Indian fans packed themselves in the Imran Khan enclosure and soon there was a sea of green and orange.

The sloganeering had started. But even though a minority, we didn't feel any discomfort or dominance.

For some of us, the match was a success even before it started, simply because we stood witness to images of ‘people to people’ contact no could have imagined.

Indians and Pakistanis ran around the stands together, draped in their respective flags, smiling and shouting. Gradually, Indians held Pakistani flags and vice versa and everybody sang. That for me was one giant leap for mankind.

Cricket is a great game. There were no Indians and Pakistanis at that time, just passionate lovers of the game, oblivious to any boundaries.

To see the renowned supporter of Pakistani cricket, Chacha, as he is called, waving the Indian flag was inspiring. We stood silent as the match twisted and turned and India seemed like heading for defeat. Suddenly, the only cries of encouragement to Dravid and Kaif, as they soldiered on, were from a handful of Pakistani schoolgirls! They literally took India through the slump and once things looked up, everybody joined in. We won.

But somehow, each of us was feeling a little bad for Pakistan. It felt strange. One Pakistan fan appreciated the great performance from the Indians and told me: “Kashmir le lo, Dravid de do. Baki koi masla nahin!”

Singing a different tune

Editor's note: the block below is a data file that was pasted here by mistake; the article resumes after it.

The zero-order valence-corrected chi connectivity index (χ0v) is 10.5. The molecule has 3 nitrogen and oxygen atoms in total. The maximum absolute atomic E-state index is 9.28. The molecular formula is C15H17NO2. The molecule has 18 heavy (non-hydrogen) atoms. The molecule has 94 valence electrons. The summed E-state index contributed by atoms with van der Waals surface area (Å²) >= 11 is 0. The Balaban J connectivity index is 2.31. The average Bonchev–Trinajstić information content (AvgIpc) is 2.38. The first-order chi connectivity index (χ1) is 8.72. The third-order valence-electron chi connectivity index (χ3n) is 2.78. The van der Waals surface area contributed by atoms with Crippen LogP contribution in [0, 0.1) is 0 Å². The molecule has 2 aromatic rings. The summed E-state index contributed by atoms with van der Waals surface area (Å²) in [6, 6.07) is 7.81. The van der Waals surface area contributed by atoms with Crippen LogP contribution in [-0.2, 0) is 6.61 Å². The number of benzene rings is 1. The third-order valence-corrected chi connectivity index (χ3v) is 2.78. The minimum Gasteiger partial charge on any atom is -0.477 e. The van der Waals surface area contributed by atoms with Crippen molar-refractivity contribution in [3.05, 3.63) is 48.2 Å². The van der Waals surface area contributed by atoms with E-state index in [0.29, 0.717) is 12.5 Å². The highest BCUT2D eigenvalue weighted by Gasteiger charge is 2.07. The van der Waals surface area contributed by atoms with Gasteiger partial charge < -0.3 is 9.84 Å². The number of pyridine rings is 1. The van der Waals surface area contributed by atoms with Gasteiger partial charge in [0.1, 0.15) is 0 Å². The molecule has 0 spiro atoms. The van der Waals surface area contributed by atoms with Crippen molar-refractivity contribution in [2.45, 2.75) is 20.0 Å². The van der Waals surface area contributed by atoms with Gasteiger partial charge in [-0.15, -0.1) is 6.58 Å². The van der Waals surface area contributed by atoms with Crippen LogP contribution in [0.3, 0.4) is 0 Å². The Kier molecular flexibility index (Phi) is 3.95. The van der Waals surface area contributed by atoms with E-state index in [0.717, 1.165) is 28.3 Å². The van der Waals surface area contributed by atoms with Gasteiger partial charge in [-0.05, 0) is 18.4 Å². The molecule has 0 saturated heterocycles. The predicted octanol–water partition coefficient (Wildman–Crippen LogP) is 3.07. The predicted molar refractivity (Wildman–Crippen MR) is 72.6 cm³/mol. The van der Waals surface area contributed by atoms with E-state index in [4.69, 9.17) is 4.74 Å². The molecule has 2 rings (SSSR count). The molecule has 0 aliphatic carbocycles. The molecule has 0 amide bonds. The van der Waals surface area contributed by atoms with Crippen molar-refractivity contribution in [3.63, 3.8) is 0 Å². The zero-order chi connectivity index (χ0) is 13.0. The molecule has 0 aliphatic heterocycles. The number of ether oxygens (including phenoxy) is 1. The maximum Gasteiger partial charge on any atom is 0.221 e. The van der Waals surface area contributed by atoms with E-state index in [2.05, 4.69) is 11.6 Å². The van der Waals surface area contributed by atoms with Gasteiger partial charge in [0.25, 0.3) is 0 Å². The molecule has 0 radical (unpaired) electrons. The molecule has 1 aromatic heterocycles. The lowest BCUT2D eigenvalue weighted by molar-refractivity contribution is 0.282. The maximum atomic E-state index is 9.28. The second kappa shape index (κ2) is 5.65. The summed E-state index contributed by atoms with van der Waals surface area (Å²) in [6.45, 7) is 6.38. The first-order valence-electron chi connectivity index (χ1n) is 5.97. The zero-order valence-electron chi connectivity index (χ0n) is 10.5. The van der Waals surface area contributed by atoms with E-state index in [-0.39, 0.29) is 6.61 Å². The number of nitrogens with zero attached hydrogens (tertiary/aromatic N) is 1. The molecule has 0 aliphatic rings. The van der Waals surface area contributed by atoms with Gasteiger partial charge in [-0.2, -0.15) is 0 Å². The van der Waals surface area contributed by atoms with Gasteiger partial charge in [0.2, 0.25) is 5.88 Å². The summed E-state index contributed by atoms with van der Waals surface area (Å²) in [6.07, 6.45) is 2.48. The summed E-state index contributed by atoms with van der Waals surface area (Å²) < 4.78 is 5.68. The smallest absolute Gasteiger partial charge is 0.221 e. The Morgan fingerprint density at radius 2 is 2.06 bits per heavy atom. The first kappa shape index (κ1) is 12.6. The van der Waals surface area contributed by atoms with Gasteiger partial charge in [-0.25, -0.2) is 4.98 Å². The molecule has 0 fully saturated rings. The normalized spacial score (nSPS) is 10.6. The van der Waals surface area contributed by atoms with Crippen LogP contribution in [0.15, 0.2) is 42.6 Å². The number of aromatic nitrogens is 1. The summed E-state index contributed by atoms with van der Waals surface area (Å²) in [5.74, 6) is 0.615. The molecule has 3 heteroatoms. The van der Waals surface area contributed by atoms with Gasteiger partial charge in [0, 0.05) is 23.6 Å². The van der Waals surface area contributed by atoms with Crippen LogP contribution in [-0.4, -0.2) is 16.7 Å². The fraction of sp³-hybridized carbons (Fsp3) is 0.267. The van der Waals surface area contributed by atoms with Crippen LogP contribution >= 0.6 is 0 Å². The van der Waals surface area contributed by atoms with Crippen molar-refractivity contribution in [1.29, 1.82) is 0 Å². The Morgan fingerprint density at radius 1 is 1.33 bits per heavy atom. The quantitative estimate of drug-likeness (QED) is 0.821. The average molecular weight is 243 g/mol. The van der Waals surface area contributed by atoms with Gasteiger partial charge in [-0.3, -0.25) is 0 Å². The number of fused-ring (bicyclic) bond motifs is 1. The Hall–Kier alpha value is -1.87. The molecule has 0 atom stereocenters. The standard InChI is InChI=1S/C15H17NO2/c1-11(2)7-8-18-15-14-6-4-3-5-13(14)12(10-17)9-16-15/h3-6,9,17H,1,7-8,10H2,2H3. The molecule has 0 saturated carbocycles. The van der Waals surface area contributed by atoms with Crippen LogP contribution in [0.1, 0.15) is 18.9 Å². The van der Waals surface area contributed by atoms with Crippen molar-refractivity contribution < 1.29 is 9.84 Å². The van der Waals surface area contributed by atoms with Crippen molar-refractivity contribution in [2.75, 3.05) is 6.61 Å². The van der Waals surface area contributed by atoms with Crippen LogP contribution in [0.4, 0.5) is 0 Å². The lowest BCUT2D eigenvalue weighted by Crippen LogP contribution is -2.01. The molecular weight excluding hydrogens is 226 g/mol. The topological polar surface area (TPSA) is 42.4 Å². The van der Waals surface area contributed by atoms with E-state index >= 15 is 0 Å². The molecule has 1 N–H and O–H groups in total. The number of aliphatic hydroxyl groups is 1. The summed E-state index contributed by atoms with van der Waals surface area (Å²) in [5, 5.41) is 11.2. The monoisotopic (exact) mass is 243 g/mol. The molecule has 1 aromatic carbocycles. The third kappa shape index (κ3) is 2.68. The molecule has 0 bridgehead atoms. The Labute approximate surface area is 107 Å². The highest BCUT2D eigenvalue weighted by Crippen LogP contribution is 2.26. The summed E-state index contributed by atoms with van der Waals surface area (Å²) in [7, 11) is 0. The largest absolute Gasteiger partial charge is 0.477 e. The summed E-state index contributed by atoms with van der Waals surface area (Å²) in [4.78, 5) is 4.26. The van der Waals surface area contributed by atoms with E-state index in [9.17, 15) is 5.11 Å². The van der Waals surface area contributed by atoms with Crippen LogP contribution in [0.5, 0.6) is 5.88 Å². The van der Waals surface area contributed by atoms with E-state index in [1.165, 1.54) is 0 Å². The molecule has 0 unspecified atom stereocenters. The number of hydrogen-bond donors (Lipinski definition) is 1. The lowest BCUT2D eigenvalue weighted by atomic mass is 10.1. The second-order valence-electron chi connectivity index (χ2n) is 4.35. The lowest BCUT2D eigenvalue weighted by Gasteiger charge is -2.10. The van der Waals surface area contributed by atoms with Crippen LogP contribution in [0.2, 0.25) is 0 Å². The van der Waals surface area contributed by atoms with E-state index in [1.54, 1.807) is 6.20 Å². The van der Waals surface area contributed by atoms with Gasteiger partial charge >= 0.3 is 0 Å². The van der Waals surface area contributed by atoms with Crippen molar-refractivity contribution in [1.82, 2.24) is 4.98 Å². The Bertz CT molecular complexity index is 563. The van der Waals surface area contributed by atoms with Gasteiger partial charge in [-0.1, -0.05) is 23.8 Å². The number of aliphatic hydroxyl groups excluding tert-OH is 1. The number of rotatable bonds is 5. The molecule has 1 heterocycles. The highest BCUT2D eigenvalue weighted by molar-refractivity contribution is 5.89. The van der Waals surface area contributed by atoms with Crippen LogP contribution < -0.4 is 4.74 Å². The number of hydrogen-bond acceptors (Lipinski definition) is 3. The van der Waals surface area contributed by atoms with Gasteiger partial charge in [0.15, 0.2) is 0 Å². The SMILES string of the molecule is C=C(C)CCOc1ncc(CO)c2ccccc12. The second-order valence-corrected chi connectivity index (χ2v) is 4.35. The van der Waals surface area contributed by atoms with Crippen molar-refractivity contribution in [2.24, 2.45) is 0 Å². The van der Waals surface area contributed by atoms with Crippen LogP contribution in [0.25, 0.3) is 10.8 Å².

Indian fans suddenly decided to celebrate the victory by singing the national anthem. Can you imagine the high of singing the national anthem on the soil of a nation that has been a sworn enemy for half a century? But then occurred the most poignant moment of the entire trip. Straight out of a dream Bollywood script, our Pakistani hosts joined in and clapped while we sang. We of course returned the compliment when they sang out their anthem. This could be branded as jingoistic and sentimental outpourings quite divested from reality, but the truth is that all this did not happen in the glare of cameras or supervised by politicians — strangers just got together and became friends in that beautiful moment.

The next day we left for home. It's difficult to not get a strong sense of history when you stand at Wagah. The sight of a Pakistan Ranger and a BSF jawan staring at each other makes you a little speechless. Minutes later, we turned into excited children, shaking hands and clicking pictures with the Rangers. March 22, 2004 will be forever engraved in our memory.